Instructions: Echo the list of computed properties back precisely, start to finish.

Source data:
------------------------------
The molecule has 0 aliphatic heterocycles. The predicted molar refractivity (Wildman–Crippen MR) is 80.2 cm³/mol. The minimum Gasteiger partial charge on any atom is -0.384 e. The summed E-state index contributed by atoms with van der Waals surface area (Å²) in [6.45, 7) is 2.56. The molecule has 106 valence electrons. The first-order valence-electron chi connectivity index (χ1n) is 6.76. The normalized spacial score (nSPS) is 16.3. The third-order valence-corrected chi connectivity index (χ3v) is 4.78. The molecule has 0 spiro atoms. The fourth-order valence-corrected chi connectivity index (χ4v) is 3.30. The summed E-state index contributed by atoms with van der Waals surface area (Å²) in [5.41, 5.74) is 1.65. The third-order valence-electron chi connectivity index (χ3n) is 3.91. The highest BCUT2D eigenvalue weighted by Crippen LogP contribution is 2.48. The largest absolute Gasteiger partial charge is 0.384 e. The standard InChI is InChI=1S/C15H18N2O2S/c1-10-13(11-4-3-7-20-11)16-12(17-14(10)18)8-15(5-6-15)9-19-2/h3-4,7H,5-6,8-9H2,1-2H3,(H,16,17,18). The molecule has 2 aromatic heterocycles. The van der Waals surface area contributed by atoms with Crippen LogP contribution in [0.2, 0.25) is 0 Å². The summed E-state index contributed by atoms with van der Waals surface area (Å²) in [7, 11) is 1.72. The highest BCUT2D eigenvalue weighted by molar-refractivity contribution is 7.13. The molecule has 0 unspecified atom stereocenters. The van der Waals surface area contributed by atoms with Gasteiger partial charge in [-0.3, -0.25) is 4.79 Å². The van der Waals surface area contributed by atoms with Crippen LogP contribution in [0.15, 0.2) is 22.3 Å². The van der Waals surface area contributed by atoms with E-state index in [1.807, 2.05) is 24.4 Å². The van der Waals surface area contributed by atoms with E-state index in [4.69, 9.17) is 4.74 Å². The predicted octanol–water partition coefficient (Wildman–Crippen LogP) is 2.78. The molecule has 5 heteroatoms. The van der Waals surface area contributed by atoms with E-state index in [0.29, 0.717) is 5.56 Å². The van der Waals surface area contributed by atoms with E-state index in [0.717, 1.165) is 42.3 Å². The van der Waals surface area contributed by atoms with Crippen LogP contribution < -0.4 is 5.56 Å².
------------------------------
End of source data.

The molecule has 0 aliphatic heterocycles. The predicted molar refractivity (Wildman–Crippen MR) is 80.2 cm³/mol. The minimum Gasteiger partial charge on any atom is -0.384 e. The summed E-state index contributed by atoms with van der Waals surface area (Å²) in [6.45, 7) is 2.56. The molecule has 106 valence electrons. The first-order valence-electron chi connectivity index (χ1n) is 6.76. The normalized spacial score (nSPS) is 16.3. The third-order valence-corrected chi connectivity index (χ3v) is 4.78. The molecule has 0 spiro atoms. The fourth-order valence-corrected chi connectivity index (χ4v) is 3.30. The summed E-state index contributed by atoms with van der Waals surface area (Å²) in [5.41, 5.74) is 1.65. The third-order valence-electron chi connectivity index (χ3n) is 3.91. The highest BCUT2D eigenvalue weighted by Crippen LogP contribution is 2.48. The largest absolute Gasteiger partial charge is 0.384 e. The standard InChI is InChI=1S/C15H18N2O2S/c1-10-13(11-4-3-7-20-11)16-12(17-14(10)18)8-15(5-6-15)9-19-2/h3-4,7H,5-6,8-9H2,1-2H3,(H,16,17,18). The molecule has 2 aromatic heterocycles. The van der Waals surface area contributed by atoms with Crippen LogP contribution in [0.2, 0.25) is 0 Å². The summed E-state index contributed by atoms with van der Waals surface area (Å²) in [7, 11) is 1.72. The highest BCUT2D eigenvalue weighted by molar-refractivity contribution is 7.13. The molecule has 0 unspecified atom stereocenters. The van der Waals surface area contributed by atoms with Gasteiger partial charge in [-0.3, -0.25) is 4.79 Å². The van der Waals surface area contributed by atoms with Crippen LogP contribution in [0.15, 0.2) is 22.3 Å². The van der Waals surface area contributed by atoms with E-state index in [1.807, 2.05) is 24.4 Å². The van der Waals surface area contributed by atoms with E-state index in [4.69, 9.17) is 4.74 Å². The predicted octanol–water partition coefficient (Wildman–Crippen LogP) is 2.78. The molecule has 5 heteroatoms. The van der Waals surface area contributed by atoms with E-state index in [0.29, 0.717) is 5.56 Å². The van der Waals surface area contributed by atoms with E-state index in [0.717, 1.165) is 42.3 Å². The van der Waals surface area contributed by atoms with Crippen LogP contribution < -0.4 is 5.56 Å².